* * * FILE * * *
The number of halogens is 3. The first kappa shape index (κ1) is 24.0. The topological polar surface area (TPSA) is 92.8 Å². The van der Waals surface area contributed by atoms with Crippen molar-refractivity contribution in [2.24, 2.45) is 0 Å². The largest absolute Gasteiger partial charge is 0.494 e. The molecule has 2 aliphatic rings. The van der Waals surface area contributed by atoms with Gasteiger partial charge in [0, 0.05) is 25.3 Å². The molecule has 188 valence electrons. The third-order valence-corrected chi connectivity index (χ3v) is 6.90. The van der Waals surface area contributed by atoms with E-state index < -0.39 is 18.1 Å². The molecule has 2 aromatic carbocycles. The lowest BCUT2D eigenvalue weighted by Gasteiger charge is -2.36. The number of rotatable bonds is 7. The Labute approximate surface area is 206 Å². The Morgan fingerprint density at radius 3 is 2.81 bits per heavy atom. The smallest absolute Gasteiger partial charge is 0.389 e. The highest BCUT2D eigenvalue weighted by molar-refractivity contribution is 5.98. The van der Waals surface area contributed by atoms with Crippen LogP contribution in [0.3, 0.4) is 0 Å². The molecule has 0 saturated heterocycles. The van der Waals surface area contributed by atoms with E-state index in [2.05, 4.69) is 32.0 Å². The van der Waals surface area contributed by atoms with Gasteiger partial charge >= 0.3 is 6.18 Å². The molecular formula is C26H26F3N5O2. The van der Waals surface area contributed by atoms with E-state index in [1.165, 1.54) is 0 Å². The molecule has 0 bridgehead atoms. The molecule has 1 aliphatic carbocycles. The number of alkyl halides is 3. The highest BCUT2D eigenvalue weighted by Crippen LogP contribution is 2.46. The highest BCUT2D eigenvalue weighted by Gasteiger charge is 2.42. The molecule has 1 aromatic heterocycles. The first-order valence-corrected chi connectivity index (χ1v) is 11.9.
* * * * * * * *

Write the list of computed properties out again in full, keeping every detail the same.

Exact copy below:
The number of halogens is 3. The first kappa shape index (κ1) is 24.0. The topological polar surface area (TPSA) is 92.8 Å². The van der Waals surface area contributed by atoms with Crippen molar-refractivity contribution in [2.24, 2.45) is 0 Å². The largest absolute Gasteiger partial charge is 0.494 e. The molecule has 2 aliphatic rings. The van der Waals surface area contributed by atoms with Gasteiger partial charge in [0, 0.05) is 25.3 Å². The molecule has 188 valence electrons. The third-order valence-corrected chi connectivity index (χ3v) is 6.90. The van der Waals surface area contributed by atoms with E-state index < -0.39 is 18.1 Å². The molecule has 2 aromatic carbocycles. The lowest BCUT2D eigenvalue weighted by Gasteiger charge is -2.36. The number of rotatable bonds is 7. The Labute approximate surface area is 206 Å². The Morgan fingerprint density at radius 3 is 2.81 bits per heavy atom. The smallest absolute Gasteiger partial charge is 0.389 e. The highest BCUT2D eigenvalue weighted by molar-refractivity contribution is 5.98. The van der Waals surface area contributed by atoms with Crippen LogP contribution in [0.3, 0.4) is 0 Å². The molecule has 0 saturated heterocycles. The van der Waals surface area contributed by atoms with E-state index in [2.05, 4.69) is 32.0 Å². The van der Waals surface area contributed by atoms with Gasteiger partial charge >= 0.3 is 6.18 Å². The molecular formula is C26H26F3N5O2. The van der Waals surface area contributed by atoms with E-state index in [1.165, 1.54) is 0 Å². The molecule has 0 bridgehead atoms. The molecule has 1 aliphatic carbocycles. The number of alkyl halides is 3. The highest BCUT2D eigenvalue weighted by Crippen LogP contribution is 2.46. The highest BCUT2D eigenvalue weighted by Gasteiger charge is 2.42. The molecule has 1 aromatic heterocycles. The first-order valence-corrected chi connectivity index (χ1v) is 11.9.